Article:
Chapter 9

From a letter to Mrs. Stillman, dated merely “Tuesday.”

Fetlock Jones was put under lock and key in an unoccupied log cabin, and left there to await his trial. Constable Harris provided him with a couple of days’ rations, instructed him to keep a good guard over himself, and promised to look in on him as soon as further supplies should be due.

Next morning a score of us went with Hillyer, out of friendship, and helped him bury his late relative, the unlamented Buckner, and I acted as first assistant pall-bearer, Hillyer acting as chief. Just as we had finished our labors a ragged and melancholy stranger, carrying an old hand-bag, limped by with his head down, and I caught the scent I had chased around the globe! It was the odor of Paradise to my perishing hope!

In a moment I was at his side and had laid a gentle hand upon his shoulder. He slumped to the ground as if a stroke of lightning had withered him in his tracks; and as the boys came running he struggled to his knees and put up his pleading hands to me, and out of his chattering jaws he begged me to persecute him no more, and said,

“You have hunted me around the world, Sherlock Holmes, yet God is my witness I have never done any man harm!”

A glance at his wild eyes showed us that he was insane. That was my work, mother! The tidings of your death can some day repeat the misery I felt in that moment, but nothing else can ever do it. The boys lifted him up, and gathered about him, and were full of pity of him, and said the gentlest and touchingest things to him, and said cheer up and don’t be troubled, he was among friends now, and they would take care of him, and protect him, and hang any man that laid a hand on him. They are just like so many mothers, the rough mining-camp boys are, when you wake up the south side of their hearts; yes, and just like so many reckless and unreasoning children when you wake up the opposite side of that muscle. They did everything they could think of to comfort him, but nothing succeeded until Wells-Fargo Ferguson, who is a clever strategist, said,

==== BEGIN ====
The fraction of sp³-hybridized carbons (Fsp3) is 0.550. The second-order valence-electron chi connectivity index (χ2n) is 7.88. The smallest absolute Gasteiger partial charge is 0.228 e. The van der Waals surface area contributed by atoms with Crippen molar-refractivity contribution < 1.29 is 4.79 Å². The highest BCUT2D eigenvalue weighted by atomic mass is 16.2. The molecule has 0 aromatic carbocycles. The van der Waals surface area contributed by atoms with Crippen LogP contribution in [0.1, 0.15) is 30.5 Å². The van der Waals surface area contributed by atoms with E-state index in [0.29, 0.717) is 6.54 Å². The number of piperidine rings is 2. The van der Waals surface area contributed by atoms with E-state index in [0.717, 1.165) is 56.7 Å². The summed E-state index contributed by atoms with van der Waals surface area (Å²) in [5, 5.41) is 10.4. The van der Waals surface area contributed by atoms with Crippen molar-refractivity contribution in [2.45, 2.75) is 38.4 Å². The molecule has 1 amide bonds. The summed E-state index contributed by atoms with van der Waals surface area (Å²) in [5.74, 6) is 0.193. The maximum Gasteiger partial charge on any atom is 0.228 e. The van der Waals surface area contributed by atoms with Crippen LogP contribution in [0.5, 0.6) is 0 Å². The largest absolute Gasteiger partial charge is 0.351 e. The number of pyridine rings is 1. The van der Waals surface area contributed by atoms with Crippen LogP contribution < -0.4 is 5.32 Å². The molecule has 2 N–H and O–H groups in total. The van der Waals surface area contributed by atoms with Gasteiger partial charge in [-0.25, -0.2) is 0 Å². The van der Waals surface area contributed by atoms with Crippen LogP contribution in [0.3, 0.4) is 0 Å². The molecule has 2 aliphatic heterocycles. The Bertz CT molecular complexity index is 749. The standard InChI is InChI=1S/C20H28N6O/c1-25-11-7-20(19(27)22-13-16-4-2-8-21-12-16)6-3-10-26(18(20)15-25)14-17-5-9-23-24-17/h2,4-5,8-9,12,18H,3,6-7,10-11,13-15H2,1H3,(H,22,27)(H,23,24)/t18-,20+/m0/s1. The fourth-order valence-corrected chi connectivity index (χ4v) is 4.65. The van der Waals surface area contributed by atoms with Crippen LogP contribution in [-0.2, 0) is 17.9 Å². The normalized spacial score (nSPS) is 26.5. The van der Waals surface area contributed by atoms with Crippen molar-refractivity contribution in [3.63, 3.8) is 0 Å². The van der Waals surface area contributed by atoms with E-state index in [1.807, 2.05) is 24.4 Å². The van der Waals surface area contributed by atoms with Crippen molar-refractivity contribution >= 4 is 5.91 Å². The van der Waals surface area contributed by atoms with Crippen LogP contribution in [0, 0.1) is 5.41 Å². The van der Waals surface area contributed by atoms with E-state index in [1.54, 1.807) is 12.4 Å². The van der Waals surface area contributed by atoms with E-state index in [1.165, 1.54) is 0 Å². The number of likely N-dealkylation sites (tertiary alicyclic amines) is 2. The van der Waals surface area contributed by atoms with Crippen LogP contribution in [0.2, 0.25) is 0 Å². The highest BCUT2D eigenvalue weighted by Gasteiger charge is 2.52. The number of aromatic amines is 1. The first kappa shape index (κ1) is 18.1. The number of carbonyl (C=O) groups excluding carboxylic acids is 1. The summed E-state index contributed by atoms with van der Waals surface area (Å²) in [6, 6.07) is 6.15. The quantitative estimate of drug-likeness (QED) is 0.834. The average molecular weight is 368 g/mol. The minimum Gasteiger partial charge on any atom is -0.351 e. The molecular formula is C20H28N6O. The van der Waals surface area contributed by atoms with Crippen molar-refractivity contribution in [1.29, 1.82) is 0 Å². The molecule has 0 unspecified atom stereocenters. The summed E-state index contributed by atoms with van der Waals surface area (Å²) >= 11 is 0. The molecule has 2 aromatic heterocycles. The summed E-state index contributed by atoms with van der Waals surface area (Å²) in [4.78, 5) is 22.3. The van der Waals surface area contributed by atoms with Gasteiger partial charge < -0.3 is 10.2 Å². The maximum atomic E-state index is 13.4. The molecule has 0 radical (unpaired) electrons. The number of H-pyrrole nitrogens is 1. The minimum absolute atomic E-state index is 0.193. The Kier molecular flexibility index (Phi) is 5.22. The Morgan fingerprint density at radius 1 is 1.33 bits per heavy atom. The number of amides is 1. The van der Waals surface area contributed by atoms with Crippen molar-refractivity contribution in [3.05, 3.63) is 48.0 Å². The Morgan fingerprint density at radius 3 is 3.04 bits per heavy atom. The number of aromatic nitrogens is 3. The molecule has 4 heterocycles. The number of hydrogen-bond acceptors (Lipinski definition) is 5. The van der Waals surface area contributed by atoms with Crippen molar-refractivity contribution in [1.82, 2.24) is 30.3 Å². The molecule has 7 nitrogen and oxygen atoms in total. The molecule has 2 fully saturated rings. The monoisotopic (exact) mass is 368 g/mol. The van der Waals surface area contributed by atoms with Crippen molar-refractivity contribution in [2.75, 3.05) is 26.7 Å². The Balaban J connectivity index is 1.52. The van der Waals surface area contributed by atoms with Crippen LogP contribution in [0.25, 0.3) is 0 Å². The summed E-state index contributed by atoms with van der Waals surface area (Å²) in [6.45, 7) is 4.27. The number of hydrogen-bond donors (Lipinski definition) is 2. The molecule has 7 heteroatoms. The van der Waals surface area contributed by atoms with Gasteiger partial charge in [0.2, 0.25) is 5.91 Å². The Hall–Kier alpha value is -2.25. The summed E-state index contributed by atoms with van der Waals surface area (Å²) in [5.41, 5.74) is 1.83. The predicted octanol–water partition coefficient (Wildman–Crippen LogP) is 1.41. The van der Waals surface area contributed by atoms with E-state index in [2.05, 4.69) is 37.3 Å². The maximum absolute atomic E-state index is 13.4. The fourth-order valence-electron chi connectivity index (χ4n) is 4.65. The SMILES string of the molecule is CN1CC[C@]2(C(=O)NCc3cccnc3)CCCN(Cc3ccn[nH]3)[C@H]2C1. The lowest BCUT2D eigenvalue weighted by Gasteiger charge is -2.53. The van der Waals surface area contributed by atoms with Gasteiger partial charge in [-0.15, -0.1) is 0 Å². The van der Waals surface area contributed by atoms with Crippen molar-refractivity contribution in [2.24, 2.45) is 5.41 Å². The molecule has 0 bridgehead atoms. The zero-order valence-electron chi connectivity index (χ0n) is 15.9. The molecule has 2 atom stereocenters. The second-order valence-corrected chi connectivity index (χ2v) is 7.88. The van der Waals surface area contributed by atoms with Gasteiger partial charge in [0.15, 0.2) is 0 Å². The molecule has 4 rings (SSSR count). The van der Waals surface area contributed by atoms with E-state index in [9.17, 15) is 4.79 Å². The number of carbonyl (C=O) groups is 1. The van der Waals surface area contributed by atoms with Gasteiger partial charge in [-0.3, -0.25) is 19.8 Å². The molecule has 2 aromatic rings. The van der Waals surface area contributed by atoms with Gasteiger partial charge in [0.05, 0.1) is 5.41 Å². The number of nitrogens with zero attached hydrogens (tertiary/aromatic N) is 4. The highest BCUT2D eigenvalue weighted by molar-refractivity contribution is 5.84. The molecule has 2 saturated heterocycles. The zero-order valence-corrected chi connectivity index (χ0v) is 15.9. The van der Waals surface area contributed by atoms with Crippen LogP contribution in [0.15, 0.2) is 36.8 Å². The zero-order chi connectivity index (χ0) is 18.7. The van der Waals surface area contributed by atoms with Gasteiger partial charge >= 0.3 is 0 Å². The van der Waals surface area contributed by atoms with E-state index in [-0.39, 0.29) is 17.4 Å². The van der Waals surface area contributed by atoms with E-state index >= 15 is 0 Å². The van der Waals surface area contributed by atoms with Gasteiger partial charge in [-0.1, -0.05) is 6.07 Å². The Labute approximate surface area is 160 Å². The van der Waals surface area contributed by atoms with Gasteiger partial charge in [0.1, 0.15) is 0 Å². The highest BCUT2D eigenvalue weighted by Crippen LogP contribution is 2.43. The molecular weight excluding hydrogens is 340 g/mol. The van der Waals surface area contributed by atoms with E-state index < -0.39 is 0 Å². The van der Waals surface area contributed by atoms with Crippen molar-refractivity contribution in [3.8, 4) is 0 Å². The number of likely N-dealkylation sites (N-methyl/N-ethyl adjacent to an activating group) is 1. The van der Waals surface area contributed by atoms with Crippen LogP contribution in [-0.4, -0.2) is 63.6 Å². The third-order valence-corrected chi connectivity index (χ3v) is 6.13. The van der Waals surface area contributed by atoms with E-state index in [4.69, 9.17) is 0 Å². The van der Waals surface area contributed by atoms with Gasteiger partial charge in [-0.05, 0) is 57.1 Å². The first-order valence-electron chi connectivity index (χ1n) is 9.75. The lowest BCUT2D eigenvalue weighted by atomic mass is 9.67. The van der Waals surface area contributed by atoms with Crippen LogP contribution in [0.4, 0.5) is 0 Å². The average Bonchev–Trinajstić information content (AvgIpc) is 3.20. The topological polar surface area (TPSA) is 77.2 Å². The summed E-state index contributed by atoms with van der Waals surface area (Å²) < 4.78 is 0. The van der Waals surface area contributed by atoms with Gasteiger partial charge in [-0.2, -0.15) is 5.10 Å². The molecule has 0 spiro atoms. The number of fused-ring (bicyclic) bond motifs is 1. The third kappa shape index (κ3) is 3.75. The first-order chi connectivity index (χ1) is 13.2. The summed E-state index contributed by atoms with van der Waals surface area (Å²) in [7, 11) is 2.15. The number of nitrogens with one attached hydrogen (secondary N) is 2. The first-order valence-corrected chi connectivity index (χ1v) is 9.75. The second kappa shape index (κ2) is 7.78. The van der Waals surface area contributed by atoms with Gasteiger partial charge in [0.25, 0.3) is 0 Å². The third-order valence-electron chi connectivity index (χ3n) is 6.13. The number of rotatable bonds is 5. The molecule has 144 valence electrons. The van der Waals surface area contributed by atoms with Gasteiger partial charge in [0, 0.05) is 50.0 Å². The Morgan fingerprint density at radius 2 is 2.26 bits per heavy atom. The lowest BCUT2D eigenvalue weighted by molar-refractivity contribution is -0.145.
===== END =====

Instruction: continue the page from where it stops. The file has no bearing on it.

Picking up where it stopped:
“If it’s only Sherlock Holmes that’s troubling you, you needn’t worry any more.”

“Why?” asked the forlorn lunatic, eagerly.

“Because he’s dead again.”

“Dead! Dead! Oh, don’t trifle with a poor wreck like me. Is he dead? On honor, now—is he telling me true, boys?”

“True as you’re standing there!” said Ham Sandwich, and they all backed up the statement in a body.

“They hung him in San Bernardino last week,” added Ferguson, clinching the matter, “whilst he was searching around after you. Mistook him for another man. They’re sorry, but they can’t help it now.”

“They’re a-building him a monument,” said Ham Sandwich, with the air of a person who had contributed to it, and knew.

“James Walker” drew a deep sigh—evidently a sigh of relief—and said nothing; but his eyes lost something of their wildness, his countenance cleared visibly, and its drawn look relaxed a little. We all went to our cabin, and the boys cooked him the best dinner the camp could furnish the materials for, and while they were about it Hillyer and I outfitted him from hat to shoe-leather with new clothes of ours, and made a comely and presentable old gentleman of him. “Old” is the right word, and a pity, too: old by the droop of him, and the frost upon his hair, and the marks which sorrow and distress have left upon his face; though he is only in his prime in the matter of years. While he ate, we smoked and chatted; and when he was

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